[00:09:56] Natalie Swan: Yeah, really good question and for that, I always start with what's working and how do we know? I know you're a big tech stack guy, people hear marketing data and conversion rate and all these things and people that aren't marketers get very intimidated by that. And they think that they just need this really built out thing and this dashboard that like lives in the sky with all these magic marketing numbers.

[00:10:22] Natalie Swan: But it can be so much simpler than that. And especially if you are at level one, then where are your customers coming from and where are they falling out of your process? I'm really big also on customer interviews and talking to people.

[00:10:36] Natalie Swan: When you're at that level, that should be a big part of your marketing and sales is having conversations and gathering verbatims and really understanding, why did this person purchase and how did they first hear about my business? And, what were their objections on the sales call?

[00:10:51] Natalie Swan: And really fine tuning that before trying to say, okay, well now we need, a full content engine. And we are trying to show up everywhere and we're maybe hiring someone to post a couple times a week.

[00:11:05] Natalie Swan: Like that just might not be super effective because, You're again trying to do too many things and why would you not start with what's already working well and go deeper into that.

[00:11:18] Harris Kenny: I love that. All right. What didn't we cover? What did we miss? What else is on your mind?

[00:11:23] Rethinking what needs to be done

[00:11:23] Natalie Swan: So much of work is being rethought and when you bring in someone that is at a high level and has several years of experience in their area of expertise, do you really need someone doing that for 40 plus hours a week?

[00:11:39] Natalie Swan: How effective could it be to have someone that's just there for a handful of hours, x number of hours to help you get that up and running and then bring in someone that can keep it going?

[00:11:52] Natalie Swan: Right? then can then keep the lights on , and that's, that's really what I do for clients is I work myself out of a job eventually and on a lot of. I've been brought in for, we have a campaign, we need you here for three months. What ends up happening is I come in and really enjoy being part of the team, and the client extends the contract for a year.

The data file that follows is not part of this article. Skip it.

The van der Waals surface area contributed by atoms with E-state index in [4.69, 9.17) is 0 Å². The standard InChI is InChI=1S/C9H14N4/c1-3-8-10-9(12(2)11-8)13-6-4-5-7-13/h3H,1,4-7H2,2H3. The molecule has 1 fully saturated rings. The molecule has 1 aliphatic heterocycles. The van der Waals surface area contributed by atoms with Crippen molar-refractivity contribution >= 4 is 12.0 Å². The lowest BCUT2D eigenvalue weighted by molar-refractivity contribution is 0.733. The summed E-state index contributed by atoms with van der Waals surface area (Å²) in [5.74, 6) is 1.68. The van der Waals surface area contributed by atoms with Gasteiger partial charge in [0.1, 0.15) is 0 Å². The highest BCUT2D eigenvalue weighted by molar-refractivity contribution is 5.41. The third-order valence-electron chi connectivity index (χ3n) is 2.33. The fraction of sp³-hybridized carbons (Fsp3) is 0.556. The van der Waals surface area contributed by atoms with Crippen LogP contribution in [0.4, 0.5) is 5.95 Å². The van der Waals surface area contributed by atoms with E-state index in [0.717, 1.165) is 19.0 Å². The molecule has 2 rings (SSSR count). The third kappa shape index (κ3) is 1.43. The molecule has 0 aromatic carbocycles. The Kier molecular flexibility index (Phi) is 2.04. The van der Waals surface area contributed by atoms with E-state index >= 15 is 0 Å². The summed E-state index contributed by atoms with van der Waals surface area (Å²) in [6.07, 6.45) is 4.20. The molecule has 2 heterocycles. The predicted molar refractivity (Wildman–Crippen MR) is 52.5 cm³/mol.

[00:12:12] Natalie Swan: It really gives you this opportunity to sort of vet how it is to work with someone and get really good momentum with them without having to feel, I need to go to a hiring agency or I need to drop everything and get a really high level person in here and pay them a six figure salary.

[00:12:33] Natalie Swan: It's a fun way of operating,

[00:12:36] Harris Kenny: That's great. I think there's a lot to that. And it's interesting. I think you, yeah, you set up the systems and then they get familiar and they find more opportunities. It seems really smart to me. The model makes sense when you're talking about it too. The, uh, how much, how much do you really need? How much time do you really need?

[00:12:51] Harris Kenny: It's the whole like preto principle, right? 80 20 rule where if for 20% of the time we can get 80% of the results from this, is that good enough for right now to get us to the next level? Probably. Or maybe.

[00:13:02] Natalie Swan: Probably, yeah. In, in, uh, every case that I've worked a part of, yes. I'll say that.

[00:13:09] Harris Kenny: All right. Seeking exceptions to the rule. If folks are really interested in learning more about you and your work, where can they find you online?

[00:13:15] Follow Natalie B. Swan

[00:13:15] Natalie Swan: I would love to connect on LinkedIn. I'm Natalie b Swan there and they can also check out my website, which is just natalie b

[00:13:22] Pipline Meeting Outro

[00:13:22] Harris Kenny: That's all for now. You can find show notes at intro The theme music for Pipeline Meeting is by Neighbourhood Vandal. If you learned something, consider sharing this show with a friend. Thanks for listening.